New York Historical Society .
SELECTED WORKS BY GEORGE B. POST
* The original
Williamsburgh Savings Bank , Brooklyn, New York,
1870-1875. Solidly classicizing and capped with a dome, "it might
easily have been prepared in the nineties. Indeed it prefigures McKim
's famous Columbia Library",
Henry-Russell Hitchcock noted in his
biography of H.H. Richardson
Troy Savings Bank , Troy, New York, 1875
Brooklyn Historical Society
Brooklyn Historical Society , Brooklyn, New York, 1878–1880,
Romanesque revival building employing architectural terracotta,
originally named Long Island Historical Society
* New York Post Building, in which a deep central recess provided
light and air to the interiors, a feature that quickly became standard
for large commercial structures, 1880-1881
* Mills Building , New York City, 1881–1883, called "the first
modern office building", on a two-story base, the upper eight floors
reached by ten elevators, it used architectural terracotta panels,
which Post had helped to introduce to the United States, and
eliminated the conventional mansard roofline
New York Produce Exchange (1881–84) at
2 Broadway faced Bowling
Green . Its grand skylighted hall, based on French retail structures,
cast daylight into the lower floors. It was demolished in 1957.
* Produce Exchange (razed), New York City, in a modified
neo-Renaissance mode that clad an interior iron skeletal framing,
1881-1885, razed 1957
New York Cotton Exchange (razed), New York City, 1883–1885
New York World Building , or Pulitzer Building, New York City, at
the time of its completion the tallest building in the world ,
New York Times
New York Times Building,
41 Park Row
41 Park Row , New York City, 1888–89
* Union Trust Building (razed), 78-82 Broadway, New York City,
* The Prudential Buildings , Newark, New Jersey, 1894, Romanesque,
one for many years the largest in the state
Erie County Savings Bank building, Buffalo, New York, 1893, in
Romanesque Revival. Destroyed in 1968.
* Park Building, Pittsburgh, Pennsylvania, 1896, remodeled in the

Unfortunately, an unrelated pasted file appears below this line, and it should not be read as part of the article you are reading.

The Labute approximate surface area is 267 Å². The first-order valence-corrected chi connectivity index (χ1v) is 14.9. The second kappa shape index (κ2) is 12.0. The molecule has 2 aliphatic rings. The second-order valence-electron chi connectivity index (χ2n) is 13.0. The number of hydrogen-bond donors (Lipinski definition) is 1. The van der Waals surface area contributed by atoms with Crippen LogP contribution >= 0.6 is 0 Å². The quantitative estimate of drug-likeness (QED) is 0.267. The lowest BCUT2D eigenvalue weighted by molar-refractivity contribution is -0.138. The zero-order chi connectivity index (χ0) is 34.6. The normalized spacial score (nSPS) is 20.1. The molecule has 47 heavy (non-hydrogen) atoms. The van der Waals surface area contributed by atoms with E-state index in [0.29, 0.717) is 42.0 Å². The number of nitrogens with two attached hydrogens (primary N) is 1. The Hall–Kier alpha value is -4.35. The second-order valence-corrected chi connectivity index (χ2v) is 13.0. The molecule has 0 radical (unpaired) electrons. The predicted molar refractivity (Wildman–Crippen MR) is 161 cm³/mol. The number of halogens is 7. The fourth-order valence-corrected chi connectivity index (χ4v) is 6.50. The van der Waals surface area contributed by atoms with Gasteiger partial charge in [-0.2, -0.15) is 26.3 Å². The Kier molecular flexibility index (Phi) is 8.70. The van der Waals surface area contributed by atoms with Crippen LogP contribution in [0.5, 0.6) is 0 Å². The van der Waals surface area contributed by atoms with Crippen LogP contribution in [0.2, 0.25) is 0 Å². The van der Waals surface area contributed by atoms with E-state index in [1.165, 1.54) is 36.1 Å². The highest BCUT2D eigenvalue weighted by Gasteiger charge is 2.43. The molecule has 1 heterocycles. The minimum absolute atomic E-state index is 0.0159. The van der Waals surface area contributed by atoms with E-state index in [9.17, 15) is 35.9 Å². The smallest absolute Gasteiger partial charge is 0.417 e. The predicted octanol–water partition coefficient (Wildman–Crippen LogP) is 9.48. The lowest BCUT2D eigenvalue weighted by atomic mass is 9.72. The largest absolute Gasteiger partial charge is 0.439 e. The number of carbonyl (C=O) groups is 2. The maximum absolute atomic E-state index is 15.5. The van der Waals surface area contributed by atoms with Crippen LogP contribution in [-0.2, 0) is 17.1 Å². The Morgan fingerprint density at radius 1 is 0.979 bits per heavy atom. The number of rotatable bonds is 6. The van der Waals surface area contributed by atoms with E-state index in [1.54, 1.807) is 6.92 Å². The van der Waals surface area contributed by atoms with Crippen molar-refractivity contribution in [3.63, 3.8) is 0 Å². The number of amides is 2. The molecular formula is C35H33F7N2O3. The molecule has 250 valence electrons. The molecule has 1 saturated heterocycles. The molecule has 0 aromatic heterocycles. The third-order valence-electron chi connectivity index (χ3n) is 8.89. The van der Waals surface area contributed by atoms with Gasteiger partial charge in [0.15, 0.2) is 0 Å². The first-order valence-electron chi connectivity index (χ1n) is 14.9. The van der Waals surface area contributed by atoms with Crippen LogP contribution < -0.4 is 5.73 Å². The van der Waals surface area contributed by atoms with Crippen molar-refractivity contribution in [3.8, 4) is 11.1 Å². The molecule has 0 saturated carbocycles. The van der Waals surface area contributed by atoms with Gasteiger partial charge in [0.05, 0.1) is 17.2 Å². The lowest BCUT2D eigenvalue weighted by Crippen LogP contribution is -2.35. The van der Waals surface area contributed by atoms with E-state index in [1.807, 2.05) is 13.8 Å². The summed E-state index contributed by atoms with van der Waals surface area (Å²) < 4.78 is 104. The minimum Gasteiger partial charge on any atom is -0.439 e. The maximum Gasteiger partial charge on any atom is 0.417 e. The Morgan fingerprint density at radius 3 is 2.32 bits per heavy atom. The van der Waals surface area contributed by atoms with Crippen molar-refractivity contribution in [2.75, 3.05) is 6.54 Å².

Bronx Borough Hall , Bronx, NY, 1897
St. Paul Building , New York City, 1898
New York Stock Exchange , New York City, 1901–1903
City College of New York Campus, New York City, 1903–1907, in
Gothic Revival style
* Old Montreal Stock Exchange Building, Montreal, Quebec, 1904, now
Wisconsin State Capitol
Wisconsin State Capitol , Madison, Wisconsin, 1906
Cleveland Trust Company Building , Euclid Avenue , Cleveland, Ohio
Pontiac Hotel ,
Oswego, New York , 1912
* ^ A B "Geo. B. Post Dead; Noted Architect. Designer of New York
Stock Exchange and Many Famous Buildings Was Almost 76. Planned
Vanderbilt Home. Awarded Gold Medal of American Institute of
Architects in 1910. Also Honored by France".
New York Times
New York Times .
1913-11-29. George B. Post, founder of the firm of
George B. Post Son,
architects of 101 Park Avenue and designer of many famous buildings in
this city and throughout the ...
* ^ Winston Weisman, "The Commercial Architecture of George B.
Post" The Journal of the Society of Architectural Historians 31.3
(October 1972), pp. 176-203. Many details in this article are drawn
from Weisman's sketch of Post's career.
* ^ A B "George B. Post". Retrieved 2014-08-22. An architect, died
November 28, 1913, at his summer home in Bernardsville, New Jersey. He
was born December 15, 1837 in New York City. ...
* ^ Weisman 1972:176
* ^ "Guide to the Jennings Photograph Collection 1858-1957". The
New-York Historical Society. 2003. Retrieved 2010-04-25.
* ^ "Paid Notice: Deaths
POST, EDWARD EVERETT".
New York Times
New York Times . 2006-09-05. Retrieved
2008-08-07. * ^ Post's numerous other positions of honor are noted
in Weisman 1972:176.
* ^ Gray, Christopher (12 January 2014). "Streetscapes: City
College -The Very Model of a University". The New York Times.
Retrieved 11 January 2014.
George Ranalli (2013). City University of New York, ed.
"Building the modern Gothic : George Post at City College" (exh.
cat.). New York, NY: CUNY: 53 pages : chiefly illustrations (some
color), portraits, plans, facsimiles ; 26 cm.
OCLC 871036277 .
* Landau, Sarah Bradford, George B. Post:Picturesque Designer and
Determined Realist, the Monacelli Press, New York, 1998
George B. Post at the archINFORM database .